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“FDA Plans to Change FSMA Proposed Rules that Affect Farmers”

The Food and Drug Administration will propose revised rule language on two of the proposed rules under the Food Safety Modernization Act that affect farmers. FDA Deputy Commissioner for Foods and Veterinary Medicine Michael Taylor says the agency believes this decision was made in response to the careful consideration of many people involved in supplying our food and is critical to fulfilling a commitment to getting them right. The plan is to issue revised rules for the proposed rules on produce safety and preventive controls for human food by early next summer. Among other things – the changes will encompass water quality standards and testing and standards for using manure and compost. FDA will seek comments on the revised sections of the rule.


“Positive Responses to FDA Decision”

The American Feed Industry Association and United Fresh both responded positively to the FDA’s plan to make changes to proposed Food Safety Modernization Act rules. According to AFIA President and CEO Joel Newman – the decision shows the agency’s recognition of the complexity of the rules and their willingness to take the extra step to ensure the final rules will be as practical as possible for implementation by the industry. He says AFIA acknowledges FDA’s intent to make these rules well suited for everyone involved in various industry segments. Newman says this is a positive sign for the future of the Food Safety Modernization Act. United Fresh Senior Vice President of Food Safety and Technology David Gombas says his group is encouraged that FDA took the extensive input received from produce farmers and others in the agricultural sector on the proposed Produce Safety and Preventive Controls rules seriously. He says United Fresh appreciates the agency’s willingness to rethink these provisions and propose requirements that are more science and risk-based. Gombas says it’s critical that FDA get these FSMA rules right – and United Fresh believes this is a step in the right direction.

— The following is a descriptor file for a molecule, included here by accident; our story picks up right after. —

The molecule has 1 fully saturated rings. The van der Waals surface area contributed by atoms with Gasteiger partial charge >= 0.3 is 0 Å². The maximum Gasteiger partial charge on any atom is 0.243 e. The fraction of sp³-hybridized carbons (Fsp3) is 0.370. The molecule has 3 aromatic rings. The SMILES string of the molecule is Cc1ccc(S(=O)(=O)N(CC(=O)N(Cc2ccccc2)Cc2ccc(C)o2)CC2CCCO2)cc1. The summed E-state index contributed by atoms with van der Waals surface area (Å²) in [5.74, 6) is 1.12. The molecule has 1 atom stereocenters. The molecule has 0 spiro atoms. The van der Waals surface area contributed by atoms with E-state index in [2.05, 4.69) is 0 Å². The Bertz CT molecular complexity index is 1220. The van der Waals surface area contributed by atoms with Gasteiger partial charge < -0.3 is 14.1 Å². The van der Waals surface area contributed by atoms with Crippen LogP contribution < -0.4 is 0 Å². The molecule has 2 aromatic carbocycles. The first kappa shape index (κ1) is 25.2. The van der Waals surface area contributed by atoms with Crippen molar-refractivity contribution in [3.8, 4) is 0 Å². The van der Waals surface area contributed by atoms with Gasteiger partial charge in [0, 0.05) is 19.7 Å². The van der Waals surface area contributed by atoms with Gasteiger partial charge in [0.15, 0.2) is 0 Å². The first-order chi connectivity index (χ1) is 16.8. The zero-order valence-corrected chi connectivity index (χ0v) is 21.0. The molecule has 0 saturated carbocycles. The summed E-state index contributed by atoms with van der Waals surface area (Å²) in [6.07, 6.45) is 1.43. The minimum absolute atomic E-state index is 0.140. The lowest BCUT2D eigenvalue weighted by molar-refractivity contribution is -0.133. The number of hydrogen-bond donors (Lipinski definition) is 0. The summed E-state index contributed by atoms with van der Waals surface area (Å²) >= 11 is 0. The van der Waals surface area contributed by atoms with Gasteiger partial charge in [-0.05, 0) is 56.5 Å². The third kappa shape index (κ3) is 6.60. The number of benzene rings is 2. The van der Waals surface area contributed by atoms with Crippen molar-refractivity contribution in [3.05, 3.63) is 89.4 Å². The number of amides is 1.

“Two Reports Cite Food Inspection Weaknesses at USDA”

Pew Charitable Trusts has released a study that claims recent salmonella outbreaks that sickened hundreds of people underscore serious weaknesses in USDA’s oversight of poultry plants. Sandra Eskin – Director of Pew’s Food Safety Campaign – says the system we have in place wasn’t working when more than five-hundred people get sick from a food-borne illness outbreak. Consumer Reports also published an investigation Thursday that suggests lapses at USDA have contributed to the prevalence of potentially harmful bacteria in store-bought chicken. The investigation was funded by Pew. USDA’s Food Safety Inspection Service says the reports confirm the need for measures already underway at FSIS to prevent food-borne illness. Mike Brown – National Chicken Council President – notes pathogen testing shows rates of salmonella and E.coli have declined in poultry plants over the last decade. He says eliminating bacteria entirely is always the goal – but simply isn’t feasible in reality.